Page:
Letters to the editor

Letters to the editor

Readers respond

(Photo from Flash90)
(Photo from Flash90)

In praise of a local hero
Oct. 7 will forever be etched in the minds of the Jewish people for eternity. Heroes courageously fought and died on that day and continue to serve in Israel.

And a new brand of hero has emerged in the aftermath of Oct. 7. One of them happens to live among us in Pittsburgh. His name is David Dvir.
I was first introduced to David on Oct. 8 at a rally for Israel at the Jewish Community Center of Greater Pittsburgh. After that, every time I attended a pro-Israel event, he was there. He helped organize the Shabbat dinner in honor of the hostages in early November. One week later, when my wife and I went to Schenley Plaza for a candle vigil for all the lives lost, who was there helping to organize the event? David Dvir.

Sunday, Nov. 19 was the first of weekly community vigils in support of the hostages that David organized with the help of others, including his family and Julie Paris. Since then, these vigils have continued each Sunday at noon on the corner of Darlington Road and Murray Avenue in Squirrel Hill (“Bring them home,” ongoing).

Every week, David organizes a different theme with speakers from all walks of life — clergy, physicians, attorneys, politicians, community members — who come together to speak on behalf of the hostages. David, his family and his minyan of helpers arrive early every Sunday and set up the vigils. If it is cold outside, David supplies heaters; when it rains, he arranges for some type of coverage. Throughout the winter and now into spring, this man has had the strength and resolve to continue this process.

David supplies the posters, banners and other supplies needed for each vigil. Every week, he assembles a panel of speakers. There is always a moment of silence for the recently fallen soldiers, and we are also given information about individual hostages and their families.

What is so special about these vigils is the community feeling. Jews from all walks of life are present. Orthodox, Reform, Conservative, all gathered for one purpose.

In my opinion, David is a hero, and I am so happy to call him a friend. I just hope the hostages are released and these vigils become part of Pittsburgh Jewish history.

Dr. Allan Tissenbaum
Mt. Lebanon

A call for a ‘cease-fire now’
I have mixed feelings about the cease-fire resolutions that are being considered by local city and county councils (“Chronicle poll results: Cease-fire resolutions,” March 8, 2024). The feelings I have about Oct. 7, however, are very clear: The events of that day were heinous, and retaliation was both an understandable and expected reaction.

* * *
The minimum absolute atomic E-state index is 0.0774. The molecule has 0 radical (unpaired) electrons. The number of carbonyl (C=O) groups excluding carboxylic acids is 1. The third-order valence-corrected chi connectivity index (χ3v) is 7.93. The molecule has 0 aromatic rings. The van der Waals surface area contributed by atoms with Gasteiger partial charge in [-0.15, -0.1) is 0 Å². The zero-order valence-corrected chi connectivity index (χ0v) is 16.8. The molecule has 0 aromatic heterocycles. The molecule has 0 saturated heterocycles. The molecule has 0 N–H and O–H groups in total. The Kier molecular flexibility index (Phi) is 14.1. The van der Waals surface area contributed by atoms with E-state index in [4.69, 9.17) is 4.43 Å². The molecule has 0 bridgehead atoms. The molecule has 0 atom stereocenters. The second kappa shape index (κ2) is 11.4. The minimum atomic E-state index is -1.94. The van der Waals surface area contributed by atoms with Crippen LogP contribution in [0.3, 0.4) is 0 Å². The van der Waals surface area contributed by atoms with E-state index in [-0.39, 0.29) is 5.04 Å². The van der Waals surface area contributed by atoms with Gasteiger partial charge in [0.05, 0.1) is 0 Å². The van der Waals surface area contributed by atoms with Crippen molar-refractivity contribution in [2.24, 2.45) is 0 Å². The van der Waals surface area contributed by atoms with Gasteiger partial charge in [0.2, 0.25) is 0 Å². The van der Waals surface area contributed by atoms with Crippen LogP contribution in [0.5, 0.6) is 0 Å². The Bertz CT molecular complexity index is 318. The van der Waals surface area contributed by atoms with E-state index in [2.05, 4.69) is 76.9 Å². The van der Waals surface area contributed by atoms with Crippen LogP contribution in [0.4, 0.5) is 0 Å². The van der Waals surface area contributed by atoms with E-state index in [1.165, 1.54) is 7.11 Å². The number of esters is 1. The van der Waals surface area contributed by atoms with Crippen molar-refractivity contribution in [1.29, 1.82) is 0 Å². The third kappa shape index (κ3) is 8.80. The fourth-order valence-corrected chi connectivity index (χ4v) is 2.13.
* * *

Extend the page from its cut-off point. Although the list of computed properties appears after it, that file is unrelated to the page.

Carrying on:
Retaliation, however, has not led to the desired outcomes. Hamas still exists, a large number of the hostages have not been freed or have died in captivity, and Israel is not secure. In fact, it can be argued that Israel is now less secure than before since so much of the world has been horrified at its continued bombardment of Gaza and the extreme death and injury toll that innocent civilians have suffered. Pictures of sad, anxious, injured and hungry Palestinian children are now entering our waking and sleeping consciousness. Pregnant women and people with serious health problems in Gaza cannot be cared for and living conditions are unthinkable.

I do not have the answer as to how to help the people of Israel and Gaza live side by side in the future. The trauma that they have been through and continue to go through is beyond what most of us can imagine, and this will undoubtedly affect the path going forward.The only way to start on this pathway is to declare a cease-fire. I realize that complicated preconditions have been part of the negotiations for a cease-fire. As we wait for these conditions to be agreed upon, however, the number of people killed or injured or dying from lack of food and medical care continues to grow.

All I know is that this situation is unbearable. When I found the energy to write this letter, it was a relief to be able to express myself and to add to the growing number of voices who are calling for a “cease-fire now.”

Janice H. Gordon

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